(The Center Square) – New research on teacher demand highlights the lack of information on teacher shortages at all levels of government.

A Brown University working paper found that “teacher shortages are still poorly understood, and it remains unclear if there is a nationwide teacher shortage or if the shortages are localized. – a key element of the current debate on teacher shortages”.

The authors – Tuan Nguyen and Chanh Lam of Kansas State University and Paul Bruno of the University of Illinois at Urbana-Champaign – collected information on shortages across the country. After reviewing information from all 50 states, the authors estimated the extent of the shortage.

“Some of the math at the bottom of the envelope implies that teaching vacancies amount to 1.67% of positions nationally and that about 5.16% of positions are filled by undergraduate teachers. qualified”, according to the work document.

The report found 11 states “with a clear vacancy.” These states were Arizona, Colorado, Connecticut, Florida, Illinois, Minnesota, Missouri, Nebraska, Oklahoma, Pennsylvania, and Utah. It further found 26 states plus Washington D.C. “with less clear vacancy” and 13 states “with unknown vacancy”.

However, the authors pointed out that the extent of the teacher shortage remains uncertain.

“While we present what we believe to be the most comprehensive national evidence to date on the extent of teacher shortages, perhaps the most important finding of our analyzes is data limitations,” they said. writing. “…In sum, what our data cannot tell us about teacher shortage is in many ways more important than what it can tell us.”

The authors recommend more robust reporting at all levels to provide more insight into the extent of supply and demand issues, which they say “have been known to vary widely, even for different positions at the same school. “.

“While there are many political and news reports about teacher shortages, these often focus on specific districts or states, and so far there have been no reports. concerted and systematic effort to examine what teacher shortages look like on a national scale.This hampers research into teacher shortages and complicates potential policy efforts to address them, for example by making it difficult to know whether what to do and how to encourage prospective teachers to complete teacher preparation programs and accept jobs in schools experiencing shortages,” the authors wrote.

The paper also drew attention to other data issues around potential shortages, including inconsistencies in the definition of teaching vacancies.

“Some parties (e.g. economists) may use the term ‘shortage’ to refer to a situation where there are not enough candidate teachers to fill available positions, while others (e.g. school administrators) may use the term “shortage” to refer to situations where they wish there were more or better candidates,” the authors wrote.

The authors recommend that state policymakers make available school-level data on teacher qualifications, require districts to include detailed information on staffing shortages and school-level qualifications in public report cards. school and that districts or other state authorities maintain and make available employment data. postings and unfilled teaching positions. The authors further recommend that these figures be put in context with the size of the school system or the vacancy rate per 10,000 students.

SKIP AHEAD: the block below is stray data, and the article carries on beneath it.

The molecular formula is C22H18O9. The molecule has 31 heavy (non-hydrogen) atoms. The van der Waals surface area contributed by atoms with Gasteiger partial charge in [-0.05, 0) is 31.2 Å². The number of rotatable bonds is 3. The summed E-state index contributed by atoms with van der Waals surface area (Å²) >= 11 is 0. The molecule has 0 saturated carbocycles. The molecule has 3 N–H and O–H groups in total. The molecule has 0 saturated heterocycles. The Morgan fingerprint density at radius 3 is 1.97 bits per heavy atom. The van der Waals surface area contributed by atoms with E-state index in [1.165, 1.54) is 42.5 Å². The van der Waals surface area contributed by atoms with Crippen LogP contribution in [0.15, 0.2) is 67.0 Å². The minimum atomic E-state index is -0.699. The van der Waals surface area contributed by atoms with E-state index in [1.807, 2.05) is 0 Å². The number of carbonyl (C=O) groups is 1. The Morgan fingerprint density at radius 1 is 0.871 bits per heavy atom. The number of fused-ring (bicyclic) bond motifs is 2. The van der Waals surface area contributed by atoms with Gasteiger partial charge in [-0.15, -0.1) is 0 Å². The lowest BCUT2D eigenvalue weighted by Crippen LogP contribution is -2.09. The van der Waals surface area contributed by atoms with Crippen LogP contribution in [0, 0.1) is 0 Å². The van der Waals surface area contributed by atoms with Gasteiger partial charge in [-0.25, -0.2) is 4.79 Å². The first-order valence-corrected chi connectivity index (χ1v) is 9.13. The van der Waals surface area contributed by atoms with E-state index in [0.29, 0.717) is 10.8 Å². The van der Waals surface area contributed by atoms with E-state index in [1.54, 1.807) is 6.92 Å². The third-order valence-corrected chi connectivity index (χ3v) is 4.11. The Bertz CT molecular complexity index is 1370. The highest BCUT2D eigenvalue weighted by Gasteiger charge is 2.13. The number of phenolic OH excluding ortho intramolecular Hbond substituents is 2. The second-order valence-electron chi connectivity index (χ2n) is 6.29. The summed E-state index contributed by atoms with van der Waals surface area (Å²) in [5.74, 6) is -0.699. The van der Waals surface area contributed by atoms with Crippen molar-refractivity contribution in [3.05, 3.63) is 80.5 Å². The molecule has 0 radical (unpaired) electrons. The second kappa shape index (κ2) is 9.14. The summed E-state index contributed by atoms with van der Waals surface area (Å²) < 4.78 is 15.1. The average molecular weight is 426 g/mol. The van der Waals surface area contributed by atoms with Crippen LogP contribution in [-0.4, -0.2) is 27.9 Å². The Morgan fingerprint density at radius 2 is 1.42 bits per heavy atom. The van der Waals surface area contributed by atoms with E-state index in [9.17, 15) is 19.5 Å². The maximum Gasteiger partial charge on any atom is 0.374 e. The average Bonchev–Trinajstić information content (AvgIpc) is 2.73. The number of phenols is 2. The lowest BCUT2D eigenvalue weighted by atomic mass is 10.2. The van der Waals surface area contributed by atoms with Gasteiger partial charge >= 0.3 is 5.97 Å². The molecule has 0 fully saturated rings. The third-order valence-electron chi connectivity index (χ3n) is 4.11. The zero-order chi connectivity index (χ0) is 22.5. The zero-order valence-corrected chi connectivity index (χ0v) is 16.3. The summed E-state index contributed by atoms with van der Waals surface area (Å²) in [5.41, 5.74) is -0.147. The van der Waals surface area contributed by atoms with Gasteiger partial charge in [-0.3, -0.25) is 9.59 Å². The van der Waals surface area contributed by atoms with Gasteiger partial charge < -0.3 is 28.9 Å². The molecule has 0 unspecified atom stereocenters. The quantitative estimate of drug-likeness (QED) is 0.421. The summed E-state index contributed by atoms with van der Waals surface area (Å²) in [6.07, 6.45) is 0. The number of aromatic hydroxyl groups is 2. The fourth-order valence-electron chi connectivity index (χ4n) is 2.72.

“The apparent severity of teacher shortages can vary widely depending on whether the numbers are expressed in raw numbers or relative to the size of the school system,” they wrote in the working paper.

Concerns expressed in the national study have been echoed by another research organization examining teacher shortages in Michigan. The Citizens Research Council of Michigan reported in 2019 and again in 2022 that a lack of data has confounded research efforts on the teacher shortage in that state.

“Early warnings of teacher shortages in some districts and areas may portend a broader trend that will affect schools across the state, but statewide analysis of the issue is made more difficult. by the lack of relevant data on existing, former, and potential Michigan teaching professionals,” the Citizens Research Council reported in 2019. “Understanding and addressing actual and potential shortages is hampered by the lack of clear data Michigan has not prioritized the study of this labor market and the issue of shortages, so the analysis is somewhat hampered by a dearth of available, timely information and relevant.

The nonprofit research organization said the issues had not been resolved by 2022.

“In terms of bad news (or not so good news), the State of Michigan is making these new investments without a clear and complete understanding of the nature and extent of the various staffing challenges facing local districts,” said the citizens. The Research Council wrote in August 2022. “This is due, in large part, to the state’s failure to invest in the data and information systems necessary to quantify the true extent of the problems to solve.”